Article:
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Tag Archives: management information

I get as much fun as the next person from the kind of language referred to as bafflegab, management-speak or simply, complete bollocks. I’ve gone considerably further, however, in suggesting that its users be sacked or at least demoted to positions from which they can do less harm. This can strike some people – perhaps, most people – as extreme, so I’d best explain.

The explanation has two parts. Firstly, I’ll talk about the takeover of management by a new and self-serving elite which changes the objective of a business or organisation. Secondly, I’ll explain why a tendency for a senior staff member to talk in riddles should lead not to jokes but to remedial action.

i) The drive to measure rather than produce
It’s important not to misunderstand the target of my attack. What I’m saying has nothing whatsoever to do with liberalism versus socialism or business versus public service approaches to problem solving. Neither has it anything to do with the traditional clash of interests between worker and manager. In other words, I’m not advancing anything remotely like a left-wing argument.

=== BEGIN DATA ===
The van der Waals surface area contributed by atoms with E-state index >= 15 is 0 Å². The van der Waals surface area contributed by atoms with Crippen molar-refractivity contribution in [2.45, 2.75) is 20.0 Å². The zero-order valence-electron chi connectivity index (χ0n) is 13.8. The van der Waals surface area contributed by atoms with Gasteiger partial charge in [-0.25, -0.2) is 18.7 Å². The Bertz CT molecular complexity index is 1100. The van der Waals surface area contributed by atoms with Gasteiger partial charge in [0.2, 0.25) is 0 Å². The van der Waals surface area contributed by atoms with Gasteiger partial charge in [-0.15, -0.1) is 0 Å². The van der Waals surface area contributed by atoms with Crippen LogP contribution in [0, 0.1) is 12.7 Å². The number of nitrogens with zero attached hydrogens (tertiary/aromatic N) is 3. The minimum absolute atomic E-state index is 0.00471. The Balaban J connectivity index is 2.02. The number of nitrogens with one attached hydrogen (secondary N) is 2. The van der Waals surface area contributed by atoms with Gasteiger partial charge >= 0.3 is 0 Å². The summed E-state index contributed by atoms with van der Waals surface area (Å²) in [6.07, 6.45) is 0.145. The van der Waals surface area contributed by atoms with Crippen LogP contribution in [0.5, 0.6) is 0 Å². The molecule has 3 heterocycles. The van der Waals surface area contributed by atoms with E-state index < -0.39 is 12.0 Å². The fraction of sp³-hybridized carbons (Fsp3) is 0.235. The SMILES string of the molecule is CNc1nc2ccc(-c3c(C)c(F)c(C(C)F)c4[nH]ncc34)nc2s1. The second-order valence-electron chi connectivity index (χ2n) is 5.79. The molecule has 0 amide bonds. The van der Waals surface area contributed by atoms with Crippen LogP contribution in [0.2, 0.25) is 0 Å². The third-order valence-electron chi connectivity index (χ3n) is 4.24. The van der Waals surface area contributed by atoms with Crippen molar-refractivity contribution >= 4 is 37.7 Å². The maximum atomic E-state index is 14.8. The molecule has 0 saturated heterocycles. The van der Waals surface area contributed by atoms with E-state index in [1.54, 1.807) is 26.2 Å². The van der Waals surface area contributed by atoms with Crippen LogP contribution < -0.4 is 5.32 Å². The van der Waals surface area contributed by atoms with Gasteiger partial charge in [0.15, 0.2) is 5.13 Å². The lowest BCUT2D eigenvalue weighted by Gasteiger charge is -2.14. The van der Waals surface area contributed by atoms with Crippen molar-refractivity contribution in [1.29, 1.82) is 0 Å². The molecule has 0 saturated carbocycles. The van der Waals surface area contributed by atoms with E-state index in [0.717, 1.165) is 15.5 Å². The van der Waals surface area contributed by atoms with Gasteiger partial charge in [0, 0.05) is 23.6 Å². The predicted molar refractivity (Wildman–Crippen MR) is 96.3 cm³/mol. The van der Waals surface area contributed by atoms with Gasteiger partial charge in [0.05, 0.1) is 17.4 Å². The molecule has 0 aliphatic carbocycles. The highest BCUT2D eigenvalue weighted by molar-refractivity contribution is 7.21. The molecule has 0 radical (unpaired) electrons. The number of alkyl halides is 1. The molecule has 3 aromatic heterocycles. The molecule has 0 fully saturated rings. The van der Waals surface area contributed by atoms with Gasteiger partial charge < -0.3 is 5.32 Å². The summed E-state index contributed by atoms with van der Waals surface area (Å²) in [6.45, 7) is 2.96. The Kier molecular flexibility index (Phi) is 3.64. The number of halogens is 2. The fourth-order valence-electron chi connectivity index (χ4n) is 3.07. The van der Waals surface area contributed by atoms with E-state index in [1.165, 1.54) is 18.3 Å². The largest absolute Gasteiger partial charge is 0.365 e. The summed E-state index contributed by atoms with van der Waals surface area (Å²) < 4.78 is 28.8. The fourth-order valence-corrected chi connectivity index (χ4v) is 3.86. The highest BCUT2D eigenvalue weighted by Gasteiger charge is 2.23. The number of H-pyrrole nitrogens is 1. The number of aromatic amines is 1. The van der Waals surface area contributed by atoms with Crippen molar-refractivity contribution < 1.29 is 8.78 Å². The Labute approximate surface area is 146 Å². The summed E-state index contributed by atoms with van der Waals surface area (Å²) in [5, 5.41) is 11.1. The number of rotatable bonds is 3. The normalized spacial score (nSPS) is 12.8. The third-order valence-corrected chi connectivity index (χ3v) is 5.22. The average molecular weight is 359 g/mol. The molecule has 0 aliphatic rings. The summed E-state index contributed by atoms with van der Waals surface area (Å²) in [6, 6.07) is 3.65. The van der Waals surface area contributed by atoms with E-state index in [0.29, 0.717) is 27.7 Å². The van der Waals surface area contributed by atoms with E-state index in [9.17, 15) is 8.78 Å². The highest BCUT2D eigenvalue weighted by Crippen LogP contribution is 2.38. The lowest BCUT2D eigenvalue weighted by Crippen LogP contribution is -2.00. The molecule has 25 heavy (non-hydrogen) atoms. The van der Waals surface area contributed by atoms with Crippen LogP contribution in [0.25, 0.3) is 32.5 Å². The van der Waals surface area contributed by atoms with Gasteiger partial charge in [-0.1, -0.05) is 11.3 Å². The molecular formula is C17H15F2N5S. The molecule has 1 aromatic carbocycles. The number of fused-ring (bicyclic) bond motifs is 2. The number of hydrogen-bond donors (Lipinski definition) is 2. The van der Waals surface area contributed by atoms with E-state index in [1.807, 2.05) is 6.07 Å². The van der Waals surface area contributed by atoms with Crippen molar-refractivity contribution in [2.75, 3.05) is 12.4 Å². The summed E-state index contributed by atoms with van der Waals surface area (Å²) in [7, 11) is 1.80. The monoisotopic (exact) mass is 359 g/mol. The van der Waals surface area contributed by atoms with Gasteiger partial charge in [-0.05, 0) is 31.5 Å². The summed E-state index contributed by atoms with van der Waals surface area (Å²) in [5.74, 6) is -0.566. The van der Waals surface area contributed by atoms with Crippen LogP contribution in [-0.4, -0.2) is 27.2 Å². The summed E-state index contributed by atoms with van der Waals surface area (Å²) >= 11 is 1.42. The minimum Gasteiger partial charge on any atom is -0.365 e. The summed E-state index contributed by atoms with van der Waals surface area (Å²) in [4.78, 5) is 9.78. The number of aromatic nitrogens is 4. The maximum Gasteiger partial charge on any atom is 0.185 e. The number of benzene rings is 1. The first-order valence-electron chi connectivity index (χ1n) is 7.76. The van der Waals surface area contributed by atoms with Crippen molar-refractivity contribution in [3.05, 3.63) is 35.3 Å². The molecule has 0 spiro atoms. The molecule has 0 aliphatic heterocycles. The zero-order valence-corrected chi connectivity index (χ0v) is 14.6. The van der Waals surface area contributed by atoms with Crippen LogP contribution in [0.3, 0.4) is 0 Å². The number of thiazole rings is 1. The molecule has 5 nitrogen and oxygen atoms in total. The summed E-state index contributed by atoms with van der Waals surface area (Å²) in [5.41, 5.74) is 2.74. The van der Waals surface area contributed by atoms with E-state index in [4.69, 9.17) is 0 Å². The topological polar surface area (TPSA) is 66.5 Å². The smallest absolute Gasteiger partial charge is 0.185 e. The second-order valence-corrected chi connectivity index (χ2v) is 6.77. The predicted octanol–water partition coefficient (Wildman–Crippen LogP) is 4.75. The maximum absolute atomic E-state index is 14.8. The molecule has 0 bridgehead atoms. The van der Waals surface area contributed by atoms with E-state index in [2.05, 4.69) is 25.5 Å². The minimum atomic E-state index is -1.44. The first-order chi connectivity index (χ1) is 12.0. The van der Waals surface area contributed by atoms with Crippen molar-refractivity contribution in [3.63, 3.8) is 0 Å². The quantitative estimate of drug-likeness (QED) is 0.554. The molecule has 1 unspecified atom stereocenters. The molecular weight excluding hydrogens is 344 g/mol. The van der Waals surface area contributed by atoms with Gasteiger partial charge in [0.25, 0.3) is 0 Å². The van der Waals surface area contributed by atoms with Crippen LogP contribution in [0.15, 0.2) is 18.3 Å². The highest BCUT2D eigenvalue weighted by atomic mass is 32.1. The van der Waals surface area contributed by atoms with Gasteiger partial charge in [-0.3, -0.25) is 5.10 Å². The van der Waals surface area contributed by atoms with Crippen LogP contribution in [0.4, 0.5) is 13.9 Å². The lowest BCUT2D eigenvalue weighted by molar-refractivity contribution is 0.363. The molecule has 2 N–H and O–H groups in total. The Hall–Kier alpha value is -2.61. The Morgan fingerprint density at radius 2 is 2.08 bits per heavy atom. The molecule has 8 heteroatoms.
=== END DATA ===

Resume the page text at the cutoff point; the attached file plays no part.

I am contrasting the relatively new parasite that is managerialism with old fashioned business and management. Management as it is usually understood is directed towards the objective of an organisation – be that profit or service. However, when the objective of those in control has less to do with the purpose of the institution/organisation/company which employs them and more to do with the common cause of similarly placed people in other organisations, management as traditionally understood has been usurped.

The managerial parasite works by making the production of management information the primary purpose of an enterprise. Again, there is a need to clarify because I’m not assaulting the production of management information or indeed effective management. Management information is both essential and costly. Its production diverts people from their work and requires support staff. Each and every management report has to be accurately costed before a decision can be made to begin producing it. In short, management information has to be kept to the minimum necessary to achieving an objective. In the absence of rigorous costing and an eye to the bare essentials, it is very easy for measurement, data collection and the manufacture of reports to get out of hand. Professionals in management information have been aware of the paradox for decades: management information is part of a control system but its production too needs to be tightly controlled. As with any product, if the distinction between production and control breaks down, management has broken down.

To get a hold in an organisation, managerialism must first oust efficient managers. Then it creates a layer of employees who live off information processes that effective management would never tolerate. Despite its cloaking image it is no friend of business.